FOR IMMEDIATE RELEASE - July 30, 1996
Lowry ensures access to basic drugs for
OLYMPIA -- More people living with HIV/AIDS will have access to basic preventive medication under a program restored today by Gov. Mike Lowry. The governor said that effective immediately, the state will again accept new enrollment into the HIV/AIDS prescription drug program (APDP).
The program, which pays for medications for low-income persons living with HIV, was closed to new enrollees July 17 due to an unprecedented increase in enrollment and the high cost of some newly approved medications.
"We were faced with a tragic situation two weeks ago when this program was closed to new enrollees," Lowry said. "We still have a huge task ahead of us in finding a long-term funding solution, but this is a first step."
While new enrollees will not have access to costly new medications called "protease inhibitors" or other retroviral medications, they will be eligible for 54 commonly used drugs such as Septra and Bactrim and other preventive medication.
"This is a short-term, stop-gap solution to a public health crisis," Lowry said. "We are still working on a long-term funding solution that will ensure that those persons enrolled in APDP have access to a full range of medications."
Along those lines, Lowry said the state will pursue not only a supplemental budget request in January, but federal assistance and private philanthropic contributions. In addition, Lowry said he will seek the cooperation of pharmaceutical companies and health insurers in addressing the crisis.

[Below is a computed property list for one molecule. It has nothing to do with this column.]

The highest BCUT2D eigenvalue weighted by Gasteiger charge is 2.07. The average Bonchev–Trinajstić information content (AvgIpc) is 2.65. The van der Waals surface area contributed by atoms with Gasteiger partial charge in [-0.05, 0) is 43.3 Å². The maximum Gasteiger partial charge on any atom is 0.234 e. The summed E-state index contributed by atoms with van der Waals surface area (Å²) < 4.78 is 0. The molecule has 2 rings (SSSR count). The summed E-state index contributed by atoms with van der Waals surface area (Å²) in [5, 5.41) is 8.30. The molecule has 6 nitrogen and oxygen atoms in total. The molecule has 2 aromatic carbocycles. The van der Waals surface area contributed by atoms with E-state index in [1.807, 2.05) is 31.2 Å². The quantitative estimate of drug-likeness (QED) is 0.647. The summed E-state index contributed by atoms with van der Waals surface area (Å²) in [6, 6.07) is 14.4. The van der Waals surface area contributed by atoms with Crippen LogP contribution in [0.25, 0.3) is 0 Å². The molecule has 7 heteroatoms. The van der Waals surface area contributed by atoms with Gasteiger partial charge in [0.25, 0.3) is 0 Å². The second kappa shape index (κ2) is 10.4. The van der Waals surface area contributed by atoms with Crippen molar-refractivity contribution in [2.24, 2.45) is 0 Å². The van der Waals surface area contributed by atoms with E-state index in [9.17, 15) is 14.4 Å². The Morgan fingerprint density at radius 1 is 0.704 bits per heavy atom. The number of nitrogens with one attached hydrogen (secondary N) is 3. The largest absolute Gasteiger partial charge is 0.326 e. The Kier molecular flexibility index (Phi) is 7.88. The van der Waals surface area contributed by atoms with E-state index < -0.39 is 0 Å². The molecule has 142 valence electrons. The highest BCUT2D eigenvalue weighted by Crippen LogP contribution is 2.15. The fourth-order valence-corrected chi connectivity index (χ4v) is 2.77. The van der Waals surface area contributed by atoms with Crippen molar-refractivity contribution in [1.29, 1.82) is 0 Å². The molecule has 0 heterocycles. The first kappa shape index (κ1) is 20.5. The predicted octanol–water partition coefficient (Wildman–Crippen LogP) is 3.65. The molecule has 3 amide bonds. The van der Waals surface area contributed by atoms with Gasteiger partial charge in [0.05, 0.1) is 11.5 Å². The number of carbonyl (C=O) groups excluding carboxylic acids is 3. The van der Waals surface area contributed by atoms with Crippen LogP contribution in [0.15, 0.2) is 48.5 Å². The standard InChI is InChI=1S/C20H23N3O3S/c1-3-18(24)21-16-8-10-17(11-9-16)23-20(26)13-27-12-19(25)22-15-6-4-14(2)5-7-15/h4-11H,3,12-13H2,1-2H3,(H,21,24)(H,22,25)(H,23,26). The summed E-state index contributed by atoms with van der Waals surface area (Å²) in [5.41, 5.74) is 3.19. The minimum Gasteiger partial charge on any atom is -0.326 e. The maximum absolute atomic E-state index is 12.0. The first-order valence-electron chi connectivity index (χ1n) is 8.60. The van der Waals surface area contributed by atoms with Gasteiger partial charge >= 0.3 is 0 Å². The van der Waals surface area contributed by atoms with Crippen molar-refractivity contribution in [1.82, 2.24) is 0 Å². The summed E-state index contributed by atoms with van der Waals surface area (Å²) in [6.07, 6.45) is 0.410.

"We've just begun this effort," Lowry said. "We will aggressively pursue more funding not only for the remainder of this fiscal year, but for the 1997-99 Biennium as well. It is my full intention to ensure access to all appropriate medication for low-income people living with HIV, including protease inhibitors."
Lowry will testify at the Senate Health and Long-Term Care committee Friday (Aug. 2) at 1:30 p.m. and also plans to meet with legislative leaders.
The state Department of Health also has scheduled two public meetings: in Spokane, Aug. 6 from 4 p.m. to 6 p.m. at Sacred Heart Medical Center; and in Seattle, Aug. 7 from 4 p.m. to 7 p.m. at Seattle Central Community College. The governor will attend the hearings.
The Department of Health closed enrollment in the APDP program July 17 after enrollment increased from 475 in January to 835 this month, and program costs climbed from an average of $53,000 per month in 1995 to $143,803 last month. While the department anticipated that program costs would increase, the magnitude of the increase in enrollment and claims costs far exceeded projections.
Clients already enrolled in APDP were allowed to continue receiving
support for their prescription expenses. However, access to payment
for protease inhibitors was limited to clients who had already
begun using them.
For more information, contact the Governor's Communications Office, (360)753-6790.